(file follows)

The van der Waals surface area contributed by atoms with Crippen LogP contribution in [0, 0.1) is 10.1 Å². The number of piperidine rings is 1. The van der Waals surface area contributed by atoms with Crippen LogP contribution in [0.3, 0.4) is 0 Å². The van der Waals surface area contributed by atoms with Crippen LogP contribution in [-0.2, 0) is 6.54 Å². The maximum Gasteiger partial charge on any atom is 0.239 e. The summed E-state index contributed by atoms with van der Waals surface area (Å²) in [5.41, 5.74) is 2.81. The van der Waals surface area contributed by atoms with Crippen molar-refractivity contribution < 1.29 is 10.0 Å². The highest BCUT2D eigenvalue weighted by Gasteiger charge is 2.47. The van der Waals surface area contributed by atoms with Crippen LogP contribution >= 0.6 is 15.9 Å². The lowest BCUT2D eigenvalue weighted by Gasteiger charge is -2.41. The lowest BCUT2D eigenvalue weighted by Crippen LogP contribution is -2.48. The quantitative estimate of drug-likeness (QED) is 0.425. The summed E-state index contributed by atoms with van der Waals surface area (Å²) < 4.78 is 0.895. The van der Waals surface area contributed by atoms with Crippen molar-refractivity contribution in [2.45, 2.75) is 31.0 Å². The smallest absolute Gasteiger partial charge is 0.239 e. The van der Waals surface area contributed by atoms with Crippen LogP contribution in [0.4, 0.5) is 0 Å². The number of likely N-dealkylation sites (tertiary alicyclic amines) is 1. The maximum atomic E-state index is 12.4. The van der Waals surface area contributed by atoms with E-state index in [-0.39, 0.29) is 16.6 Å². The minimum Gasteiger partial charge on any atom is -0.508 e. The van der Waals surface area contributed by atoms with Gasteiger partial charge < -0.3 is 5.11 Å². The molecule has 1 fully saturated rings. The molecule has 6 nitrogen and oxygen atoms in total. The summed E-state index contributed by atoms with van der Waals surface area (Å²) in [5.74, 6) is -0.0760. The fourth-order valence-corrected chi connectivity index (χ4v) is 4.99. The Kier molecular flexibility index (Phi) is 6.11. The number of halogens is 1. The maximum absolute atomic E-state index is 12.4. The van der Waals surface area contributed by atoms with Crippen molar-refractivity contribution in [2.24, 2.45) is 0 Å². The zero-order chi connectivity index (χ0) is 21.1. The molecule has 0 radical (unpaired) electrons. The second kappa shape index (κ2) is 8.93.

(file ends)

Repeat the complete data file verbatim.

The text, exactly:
The van der Waals surface area contributed by atoms with Crippen LogP contribution in [0, 0.1) is 10.1 Å². The number of piperidine rings is 1. The van der Waals surface area contributed by atoms with Crippen LogP contribution in [0.3, 0.4) is 0 Å². The van der Waals surface area contributed by atoms with Crippen LogP contribution in [-0.2, 0) is 6.54 Å². The maximum Gasteiger partial charge on any atom is 0.239 e. The summed E-state index contributed by atoms with van der Waals surface area (Å²) in [5.41, 5.74) is 2.81. The van der Waals surface area contributed by atoms with Crippen molar-refractivity contribution < 1.29 is 10.0 Å². The highest BCUT2D eigenvalue weighted by Gasteiger charge is 2.47. The van der Waals surface area contributed by atoms with Crippen LogP contribution >= 0.6 is 15.9 Å². The lowest BCUT2D eigenvalue weighted by Gasteiger charge is -2.41. The lowest BCUT2D eigenvalue weighted by Crippen LogP contribution is -2.48. The quantitative estimate of drug-likeness (QED) is 0.425. The summed E-state index contributed by atoms with van der Waals surface area (Å²) < 4.78 is 0.895. The van der Waals surface area contributed by atoms with Crippen molar-refractivity contribution in [2.45, 2.75) is 31.0 Å². The smallest absolute Gasteiger partial charge is 0.239 e. The van der Waals surface area contributed by atoms with Crippen LogP contribution in [0.4, 0.5) is 0 Å². The number of likely N-dealkylation sites (tertiary alicyclic amines) is 1. The maximum atomic E-state index is 12.4. The van der Waals surface area contributed by atoms with E-state index in [-0.39, 0.29) is 16.6 Å². The minimum Gasteiger partial charge on any atom is -0.508 e. The van der Waals surface area contributed by atoms with Gasteiger partial charge < -0.3 is 5.11 Å². The molecule has 1 fully saturated rings. The molecule has 6 nitrogen and oxygen atoms in total. The summed E-state index contributed by atoms with van der Waals surface area (Å²) in [5.74, 6) is -0.0760. The fourth-order valence-corrected chi connectivity index (χ4v) is 4.99. The Kier molecular flexibility index (Phi) is 6.11. The number of halogens is 1. The maximum absolute atomic E-state index is 12.4. The van der Waals surface area contributed by atoms with Crippen molar-refractivity contribution in [2.24, 2.45) is 0 Å². The zero-order chi connectivity index (χ0) is 21.1. The molecule has 0 radical (unpaired) electrons. The second kappa shape index (κ2) is 8.93.